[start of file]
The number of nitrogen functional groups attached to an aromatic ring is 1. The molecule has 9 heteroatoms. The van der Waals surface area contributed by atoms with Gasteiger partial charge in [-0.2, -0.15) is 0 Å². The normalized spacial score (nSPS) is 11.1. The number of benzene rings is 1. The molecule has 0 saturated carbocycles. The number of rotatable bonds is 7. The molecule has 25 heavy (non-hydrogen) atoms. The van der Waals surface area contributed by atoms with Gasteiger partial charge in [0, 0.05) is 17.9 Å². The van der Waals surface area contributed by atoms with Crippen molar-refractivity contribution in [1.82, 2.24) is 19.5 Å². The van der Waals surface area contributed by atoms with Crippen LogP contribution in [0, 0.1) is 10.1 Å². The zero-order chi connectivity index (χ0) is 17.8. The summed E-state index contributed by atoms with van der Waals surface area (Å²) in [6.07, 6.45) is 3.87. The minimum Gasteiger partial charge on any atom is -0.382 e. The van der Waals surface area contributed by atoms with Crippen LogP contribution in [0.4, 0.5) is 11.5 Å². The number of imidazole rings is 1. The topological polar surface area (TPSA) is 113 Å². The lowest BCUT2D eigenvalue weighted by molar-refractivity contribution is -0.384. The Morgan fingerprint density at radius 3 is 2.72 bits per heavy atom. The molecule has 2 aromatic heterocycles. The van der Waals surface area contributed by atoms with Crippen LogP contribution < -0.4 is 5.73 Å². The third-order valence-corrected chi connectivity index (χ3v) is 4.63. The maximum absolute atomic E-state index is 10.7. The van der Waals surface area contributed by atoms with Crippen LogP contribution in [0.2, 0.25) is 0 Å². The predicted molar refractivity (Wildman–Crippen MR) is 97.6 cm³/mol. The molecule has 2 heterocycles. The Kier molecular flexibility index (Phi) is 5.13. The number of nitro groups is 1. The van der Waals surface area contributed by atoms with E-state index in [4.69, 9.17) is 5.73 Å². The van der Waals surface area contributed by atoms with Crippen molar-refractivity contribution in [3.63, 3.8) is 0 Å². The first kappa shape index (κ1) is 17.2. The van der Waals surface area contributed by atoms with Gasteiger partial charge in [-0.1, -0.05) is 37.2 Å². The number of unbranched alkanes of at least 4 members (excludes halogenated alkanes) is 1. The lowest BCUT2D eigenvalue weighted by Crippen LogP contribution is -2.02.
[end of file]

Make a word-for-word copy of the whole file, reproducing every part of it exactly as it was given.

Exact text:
The number of nitrogen functional groups attached to an aromatic ring is 1. The molecule has 9 heteroatoms. The van der Waals surface area contributed by atoms with Gasteiger partial charge in [-0.2, -0.15) is 0 Å². The normalized spacial score (nSPS) is 11.1. The number of benzene rings is 1. The molecule has 0 saturated carbocycles. The number of rotatable bonds is 7. The molecule has 25 heavy (non-hydrogen) atoms. The van der Waals surface area contributed by atoms with Gasteiger partial charge in [0, 0.05) is 17.9 Å². The van der Waals surface area contributed by atoms with Crippen molar-refractivity contribution in [1.82, 2.24) is 19.5 Å². The van der Waals surface area contributed by atoms with Crippen LogP contribution in [0, 0.1) is 10.1 Å². The zero-order chi connectivity index (χ0) is 17.8. The summed E-state index contributed by atoms with van der Waals surface area (Å²) in [6.07, 6.45) is 3.87. The minimum Gasteiger partial charge on any atom is -0.382 e. The van der Waals surface area contributed by atoms with Crippen LogP contribution in [0.4, 0.5) is 11.5 Å². The number of imidazole rings is 1. The topological polar surface area (TPSA) is 113 Å². The lowest BCUT2D eigenvalue weighted by molar-refractivity contribution is -0.384. The Morgan fingerprint density at radius 3 is 2.72 bits per heavy atom. The molecule has 2 aromatic heterocycles. The van der Waals surface area contributed by atoms with Crippen LogP contribution < -0.4 is 5.73 Å². The third-order valence-corrected chi connectivity index (χ3v) is 4.63. The maximum absolute atomic E-state index is 10.7. The van der Waals surface area contributed by atoms with Crippen LogP contribution in [0.2, 0.25) is 0 Å². The predicted molar refractivity (Wildman–Crippen MR) is 97.6 cm³/mol. The molecule has 2 heterocycles. The Kier molecular flexibility index (Phi) is 5.13. The number of nitro groups is 1. The van der Waals surface area contributed by atoms with E-state index in [4.69, 9.17) is 5.73 Å². The van der Waals surface area contributed by atoms with Crippen molar-refractivity contribution in [3.63, 3.8) is 0 Å². The first kappa shape index (κ1) is 17.2. The van der Waals surface area contributed by atoms with Gasteiger partial charge in [-0.1, -0.05) is 37.2 Å². The number of unbranched alkanes of at least 4 members (excludes halogenated alkanes) is 1. The lowest BCUT2D eigenvalue weighted by Crippen LogP contribution is -2.02.